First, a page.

2017 was the year that personal genetic testing took off in a big way. Much of the growth took place in the last few months of the year as companies vied for market share by launching sales and TV advertising campaigns in the run-up to Christmas. Thousands if not millions of people are likely to have received a DNA kit in their Christmas stockings, and these kits are now starting to swell the company databases.
The genetic genealogy market is dominated by four companies. AncestryDNA, the market leader, has more than doubled its database in the last year from three million in January 2017 to more than seven million today. The 23andMe database has grown from three million in November 2017 to over five million. MyHeritage launched a DNA testing service in November 2016 and sold over one million kits in their first year of trading. Family Tree DNA have not revealed up-to-date sales figures but were reported to have a customer base of 1.5 million in August 2017. While much of the early growth was in the USA, the companies are now boosting their marketing and advertising efforts in Europe and Australasia.
The TV adverts encourage people to test to find out their percentages of 'British', 'Irish' or 'Scandinavian' DNA, but the companies also allow customers to participate in a relative-matching database. For genealogists, this aspect of the test has a very practical utility and it can be satisfying to receive confirmation of your family history research. But the DNA kits in the Christmas stockings also have the potential to open up a Pandora's box of family secrets.
People are finding close relatives in the databases such as siblings or even biological parents that they did not know they had. Conversely, the tests can reveal that relationships are not as expected as, for example, when a parent and child do not show up as a match or when presumed full siblings turn out to be half-siblings.
The dramatic growth of the databases is raising ethical challenges for the donor conception community. It has been recognised for some time that donor anonymity can no longer be guaranteed but this hypothetical threat is now very much a reality.
Donor conceived individuals are using genetic genealogy databases to match with genetic relatives and identify their biological parents, and there have been many success stories. There are now also a number of cases where people have accidentally discovered that they were donor conceived after taking a commercial DNA test. Some families who have used the services of a fertility clinic have learnt through DNA testing that the clinic owner substituted his own sperm for that of the father (see BioNews 931).
We are entering uncharted territory now that donor anonymity can be so easily circumvented. The combination of DNA testing, online databases and large social networking websites means that it can be easy to track down and contact newly found genetic relatives. What is the etiquette for contacting your newly identified donor who was promised anonymity? What are the obligations of the donor to respond to contact? How will these discoveries affect other family members?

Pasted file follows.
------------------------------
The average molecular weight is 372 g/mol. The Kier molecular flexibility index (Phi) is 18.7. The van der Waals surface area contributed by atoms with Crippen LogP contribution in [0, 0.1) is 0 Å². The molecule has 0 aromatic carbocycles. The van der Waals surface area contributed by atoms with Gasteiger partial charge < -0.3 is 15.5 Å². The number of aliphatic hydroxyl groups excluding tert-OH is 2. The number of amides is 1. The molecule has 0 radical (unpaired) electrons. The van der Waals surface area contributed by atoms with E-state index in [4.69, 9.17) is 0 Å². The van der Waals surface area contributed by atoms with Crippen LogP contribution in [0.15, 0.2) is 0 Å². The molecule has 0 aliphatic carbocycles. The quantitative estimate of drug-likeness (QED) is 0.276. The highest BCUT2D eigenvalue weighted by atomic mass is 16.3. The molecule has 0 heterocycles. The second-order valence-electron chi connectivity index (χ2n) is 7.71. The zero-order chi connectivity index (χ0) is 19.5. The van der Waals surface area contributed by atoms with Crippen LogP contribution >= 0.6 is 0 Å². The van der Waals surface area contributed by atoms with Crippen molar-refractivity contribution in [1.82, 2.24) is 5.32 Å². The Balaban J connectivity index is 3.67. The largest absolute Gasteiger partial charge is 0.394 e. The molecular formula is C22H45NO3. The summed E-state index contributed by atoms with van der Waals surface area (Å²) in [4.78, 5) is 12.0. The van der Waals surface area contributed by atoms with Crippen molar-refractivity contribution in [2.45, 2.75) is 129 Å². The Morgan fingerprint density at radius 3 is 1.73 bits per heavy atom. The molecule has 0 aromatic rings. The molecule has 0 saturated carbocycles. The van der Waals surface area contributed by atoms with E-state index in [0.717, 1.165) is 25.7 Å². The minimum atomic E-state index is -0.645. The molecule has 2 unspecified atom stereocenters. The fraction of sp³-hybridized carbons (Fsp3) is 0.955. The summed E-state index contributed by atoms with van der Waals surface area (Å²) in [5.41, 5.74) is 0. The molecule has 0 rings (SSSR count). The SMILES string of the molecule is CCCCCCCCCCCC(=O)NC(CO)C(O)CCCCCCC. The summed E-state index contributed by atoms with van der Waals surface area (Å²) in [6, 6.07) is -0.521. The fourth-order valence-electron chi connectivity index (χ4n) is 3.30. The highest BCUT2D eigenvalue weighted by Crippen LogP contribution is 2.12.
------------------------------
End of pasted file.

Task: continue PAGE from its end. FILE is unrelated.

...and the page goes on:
Informal support networks have sprung up in the genetic genealogy community to help with unknown parentage searches and to deal with the emotional and psychological fallout of DNA surprises. There are a number of self-help groups on Facebook such as DNA Detectives, which now has over 80,000 members. A spin-off group, DNA for the Donor Conceived, specialises in helping donor conceived individuals search for their biological parents and donors searching for their biological children. These groups are all run by volunteers who have learnt from personal experience the most effective ways to handle searches and contact relatives. The Donor Conception Network is also able to provide support and refer people for specialised counselling where appropriate. But these support groups are probably just scratching the surface.
There have been calls in the USA for genetic counsellors to get involved in ancestry testing, particularly in cases where customers receive unexpected results. One genetic counsellor in the USA helps to run a secret support group on Facebook for people who have received family surprises as a result of a genetic test. In the UK, genetic counselling is available on the NHS but it is necessary to get a referral from a general practitioner or hospital consultant and the service is geared up for providing support for clinical issues and not psychosocial issues arising as a result of consumer genetic testing. There is perhaps scope for genetic counsellors to set up in private practice to fill this gap in the market or for trained counsellors and psychotherapists to specialise in providing support for the unexpected consequences of genetic testing.
The massive growth of the consumer DNA databases has important implications for everyone working in the fertility industry and for parents who are considering using egg or sperm donation to start or complete their family. Parents should be advised from the outset of the high likelihood of the child discovering his or her donor origins as a result of genetic ancestry testing. Donors should be alerted to the possibility that their anonymity could be breached.
Personal genetic testing is here to stay. The fertility sector must now get to grips with the consequences.